Fragility poses a major global threat; currently, around 1.8 billion people live in countries classified as the most fragile states. The OECD 2018 report states that without action, more than 80 per cent of the world’s poorest will be living in fragile contexts by 2030.
Crises can be protracted, with temporary camps and settlements ending up being used for many years. Sustainable WASH services require stable systems (e.g. for monitoring, financing, human resources), which inevitably come under huge strain in a fragile or conflict affected area.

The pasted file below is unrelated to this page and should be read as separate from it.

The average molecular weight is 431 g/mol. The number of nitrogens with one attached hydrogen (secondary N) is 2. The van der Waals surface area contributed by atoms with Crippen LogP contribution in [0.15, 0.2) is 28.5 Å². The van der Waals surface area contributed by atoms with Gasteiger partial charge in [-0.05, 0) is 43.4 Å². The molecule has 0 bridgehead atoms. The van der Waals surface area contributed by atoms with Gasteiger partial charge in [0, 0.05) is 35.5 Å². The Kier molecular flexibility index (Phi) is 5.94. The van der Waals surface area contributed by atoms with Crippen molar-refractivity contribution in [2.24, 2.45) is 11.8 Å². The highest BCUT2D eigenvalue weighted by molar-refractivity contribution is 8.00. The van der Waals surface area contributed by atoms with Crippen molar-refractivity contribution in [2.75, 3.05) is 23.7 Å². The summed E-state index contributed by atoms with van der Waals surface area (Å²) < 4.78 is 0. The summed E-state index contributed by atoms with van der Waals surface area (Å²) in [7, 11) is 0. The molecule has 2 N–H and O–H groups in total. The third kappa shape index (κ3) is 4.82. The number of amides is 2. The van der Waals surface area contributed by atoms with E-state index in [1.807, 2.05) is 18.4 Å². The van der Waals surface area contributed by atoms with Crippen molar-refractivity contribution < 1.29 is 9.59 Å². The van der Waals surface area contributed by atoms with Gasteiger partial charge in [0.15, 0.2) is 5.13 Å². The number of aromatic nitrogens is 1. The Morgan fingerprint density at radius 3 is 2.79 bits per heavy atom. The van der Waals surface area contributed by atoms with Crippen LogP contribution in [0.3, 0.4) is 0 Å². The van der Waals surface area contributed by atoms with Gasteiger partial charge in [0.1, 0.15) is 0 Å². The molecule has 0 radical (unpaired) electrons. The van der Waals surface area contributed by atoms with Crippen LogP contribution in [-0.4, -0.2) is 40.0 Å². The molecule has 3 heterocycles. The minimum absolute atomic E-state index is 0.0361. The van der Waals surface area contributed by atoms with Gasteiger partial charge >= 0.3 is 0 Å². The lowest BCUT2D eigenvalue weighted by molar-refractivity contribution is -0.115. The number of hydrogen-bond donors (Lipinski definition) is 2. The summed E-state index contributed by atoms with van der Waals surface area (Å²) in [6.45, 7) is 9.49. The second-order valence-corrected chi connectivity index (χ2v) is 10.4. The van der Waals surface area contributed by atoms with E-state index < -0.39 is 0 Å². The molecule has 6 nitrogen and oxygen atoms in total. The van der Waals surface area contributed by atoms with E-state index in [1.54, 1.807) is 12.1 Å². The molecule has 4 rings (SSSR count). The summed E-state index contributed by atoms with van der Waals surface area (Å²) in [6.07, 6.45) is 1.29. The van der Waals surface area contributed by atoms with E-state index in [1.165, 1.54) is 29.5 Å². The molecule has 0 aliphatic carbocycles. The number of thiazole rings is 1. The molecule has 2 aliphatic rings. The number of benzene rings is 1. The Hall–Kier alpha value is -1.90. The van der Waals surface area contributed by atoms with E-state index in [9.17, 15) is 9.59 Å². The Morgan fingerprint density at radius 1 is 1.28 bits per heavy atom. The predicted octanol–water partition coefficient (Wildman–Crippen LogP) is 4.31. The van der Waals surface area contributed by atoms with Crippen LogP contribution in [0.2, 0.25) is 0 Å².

The immediate focus for WASH in an emergency context is often on reducing public health risks – providing an environment free from faecal contamination, and uncontaminated water.
However, many questions and challenges remain about how to approach WASH in fragile and post-emergency contexts, and how to create resilient WASH systems where disruption will lead to the inevitable loss of positive gains in improved S&H access:
- Where should support go (e.g. to the government or civil society organisations) and how can post-emergency interventions be coordinated?
- How can programmes be implemented in areas where access is difficult?
- How can disruption to ODF status by incoming populations be mitigated?
- How can sustainable solutions be found in informal settlements?
- How can we make S&H systems, and their user communities, more resilient?